, the ocean, and outlying islands. We have the lower level, a single bedroom affair that is comfortable in the seafaring style you would expect in this area with large shuttered windows to catch the sea breezes and A/C as an afterthought, though it did work well. A deck overlooks the scenery and is very nice. Fresh water, we found out, is not available on Great Cruz Bay , as least through a public utility. All water comes from rainwater captured in cisterns. It is used for every purpose except drinking. Drinking water has to be purchased. The sign about the toilet said it all: St John
“In this land of sea and sun
We don’t flush for number one!”
In Bobby and Shanna’s room, the sign said,
“Yellow is mellow…brown goes down!”
So we caught the hint to conserve water as much as we can. Not to mention electricity: Electricity costs 50 cents per kilowatt/hour. To think I complained to Reliant last week about our rate of 16.6 cents and was able to get it lowered to 12.2 cents. Anyway, we were able to get the car unloaded and sort of settled in by or so. We both took showers and collapsed in bed. End of day one.
Thursday, July 9, 2009
We awoke this morning (not early) to a beautiful
Caribbean morning and a breath-taking view from our deck of . Sprinkled with gorgeous yachts and sailboats sitting in clear azure blue water, it’s the location of the Westin Inn and Resort, the high dollar place to be on Great Cruz Bay . Chocolate Hole, the peninsula across the bay, is dotted with bungalows and classic homes up its steep sides. Some of these roads are unbelievably steep. Our landlord suggested we rent a four wheel drive, and I couldn’t figure out why. I now realize it was not for mud, but simply for more traction. Our front wheel drive Suzuki will sometimes break traction if I give it too much gas while trying to get up some of these hills, especially the slope from our place to Bobby and Shanna’s. St. John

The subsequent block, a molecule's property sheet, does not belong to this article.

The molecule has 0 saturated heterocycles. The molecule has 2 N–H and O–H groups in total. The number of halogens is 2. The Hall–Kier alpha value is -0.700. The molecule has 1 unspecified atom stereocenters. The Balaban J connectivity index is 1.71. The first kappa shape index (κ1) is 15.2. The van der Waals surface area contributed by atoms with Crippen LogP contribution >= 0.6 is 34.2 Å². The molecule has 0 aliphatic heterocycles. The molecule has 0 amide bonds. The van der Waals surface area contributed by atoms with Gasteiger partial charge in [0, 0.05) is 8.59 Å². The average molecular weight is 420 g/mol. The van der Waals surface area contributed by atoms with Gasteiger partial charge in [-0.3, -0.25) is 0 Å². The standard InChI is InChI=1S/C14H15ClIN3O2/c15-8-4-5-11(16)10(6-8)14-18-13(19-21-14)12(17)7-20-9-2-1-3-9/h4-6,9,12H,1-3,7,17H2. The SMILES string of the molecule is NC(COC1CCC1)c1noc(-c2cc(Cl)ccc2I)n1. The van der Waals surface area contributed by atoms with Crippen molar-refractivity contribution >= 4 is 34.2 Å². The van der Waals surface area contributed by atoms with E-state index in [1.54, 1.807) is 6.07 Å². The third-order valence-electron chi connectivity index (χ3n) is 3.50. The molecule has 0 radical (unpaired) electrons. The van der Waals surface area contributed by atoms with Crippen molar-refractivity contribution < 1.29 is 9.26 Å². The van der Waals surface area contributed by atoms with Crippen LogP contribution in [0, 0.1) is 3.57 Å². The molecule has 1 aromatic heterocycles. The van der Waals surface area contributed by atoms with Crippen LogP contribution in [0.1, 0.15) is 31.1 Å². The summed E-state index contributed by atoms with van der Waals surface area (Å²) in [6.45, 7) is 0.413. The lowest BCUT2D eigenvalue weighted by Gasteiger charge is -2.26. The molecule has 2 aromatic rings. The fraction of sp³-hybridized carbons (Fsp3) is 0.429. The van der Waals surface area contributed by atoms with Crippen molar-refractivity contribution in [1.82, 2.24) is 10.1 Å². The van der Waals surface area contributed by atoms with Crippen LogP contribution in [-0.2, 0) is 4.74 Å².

That was another weird thing. Neither of our families knew where the other was staying on the island, other than somewhere on the east end. All the addresses on line are just P.O. boxes, and you have to call your landlord once you get on the island for directions. The reason is that many of the roads have no names, and they’re really not roads. We would call them driveways. Anyway, we were unloading last night, and suddenly our kids drove by, and it turns out that we’re about 150 feet apart. They’re just a little further up the steep hill. So that was a pleasant surprise. We, thankfully, both have phones in our places, too, because a cell phone call around here runs $2.00 per minute for us. Apparently land line phone service is the only thing that is reasonably priced in this area. So we had a leisurely breakfast of exquisite
Caribbean cuisine (Wheat Chex and Pop Tarts and coffee) on the veranda whilst admiring the panorama before us. The sea breezes felt a little warm, but refreshing. We have AC, of course, but in the spirit of the location, we flung open our shuttered windows and will try to be like the natives during the day. At night, I draw the line…I have to be cool. The breezes made the rooms comfortable during the day.